Finally, in Israel, many organizations calling themselves human rights organizations, funded by European countries, have put all their energies in the de-legitimization of Israel. Instead of protecting the legitimate human rights of Israelis, Palestinians and all other human beings, those organizations have constantly attacked the State of Israel, fought against its right to defend itself, and often even questioned the very legitimacy of the existence of the Jewish State.

When the courts (and the very definition of democracy), the media, human rights organizations and the academia is all run by a small minority that does not represent the majority opinion, it is only natural that the majority stands up and demands to re-take control over these institutions.

This year was transformative for Israeli democracy.

This year, the nation of Israel rejected Justice Barak’s vision of democracy and decided to take its fate back in its hands. Through campaigns by organizations like Im Tirtzu, NGO Monitor and various other organizations, Israelis rejected the values of the minority elites who’ve never represented them and demanded that the power centers of Israeli society be returned to the Nation.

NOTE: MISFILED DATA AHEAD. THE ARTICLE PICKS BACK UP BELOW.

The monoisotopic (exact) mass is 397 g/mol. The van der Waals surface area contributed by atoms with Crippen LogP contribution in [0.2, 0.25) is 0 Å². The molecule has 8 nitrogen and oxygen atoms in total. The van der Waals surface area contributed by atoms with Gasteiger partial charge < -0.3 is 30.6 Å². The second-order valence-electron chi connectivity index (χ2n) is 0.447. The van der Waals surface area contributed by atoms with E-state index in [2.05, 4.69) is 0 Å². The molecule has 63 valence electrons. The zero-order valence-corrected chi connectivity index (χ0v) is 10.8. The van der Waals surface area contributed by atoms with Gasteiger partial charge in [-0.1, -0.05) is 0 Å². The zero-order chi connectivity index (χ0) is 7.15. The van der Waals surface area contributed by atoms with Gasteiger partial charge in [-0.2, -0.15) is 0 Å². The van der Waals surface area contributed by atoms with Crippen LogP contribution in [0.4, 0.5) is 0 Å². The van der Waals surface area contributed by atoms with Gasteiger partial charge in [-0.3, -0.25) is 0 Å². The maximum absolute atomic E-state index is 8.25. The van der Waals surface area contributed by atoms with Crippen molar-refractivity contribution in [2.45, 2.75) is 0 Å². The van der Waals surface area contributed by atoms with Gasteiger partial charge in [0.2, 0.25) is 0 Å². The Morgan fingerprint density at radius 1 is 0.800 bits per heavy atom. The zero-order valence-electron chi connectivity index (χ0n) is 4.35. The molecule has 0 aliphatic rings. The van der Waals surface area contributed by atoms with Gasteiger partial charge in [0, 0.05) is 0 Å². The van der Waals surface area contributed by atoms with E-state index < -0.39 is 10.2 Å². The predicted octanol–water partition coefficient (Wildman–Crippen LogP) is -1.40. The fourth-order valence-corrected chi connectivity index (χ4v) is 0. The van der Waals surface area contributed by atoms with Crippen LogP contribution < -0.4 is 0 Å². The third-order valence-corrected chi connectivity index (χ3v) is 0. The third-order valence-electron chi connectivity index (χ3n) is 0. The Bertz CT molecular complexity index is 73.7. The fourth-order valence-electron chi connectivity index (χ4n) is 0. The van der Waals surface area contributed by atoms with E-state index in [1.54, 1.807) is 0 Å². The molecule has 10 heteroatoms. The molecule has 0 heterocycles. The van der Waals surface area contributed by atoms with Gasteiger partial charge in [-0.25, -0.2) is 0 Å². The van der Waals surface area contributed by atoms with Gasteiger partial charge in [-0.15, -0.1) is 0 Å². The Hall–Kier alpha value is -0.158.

Unbiased news started appearing both through online technologies and blogs, as well as the growth of more representatives competing newspapers. Human rights organizations were put to task and a law was passed which will require those organizations to provide full transparency. The academia has been served a serious message when, for the first time ever, individuals started requesting that the bias be stopped and that all opinions be given equal treatment in academic discourses. Democracy has moved once again: It has left the hands of the small and unrepresentative elites and is slowly returning to the nation.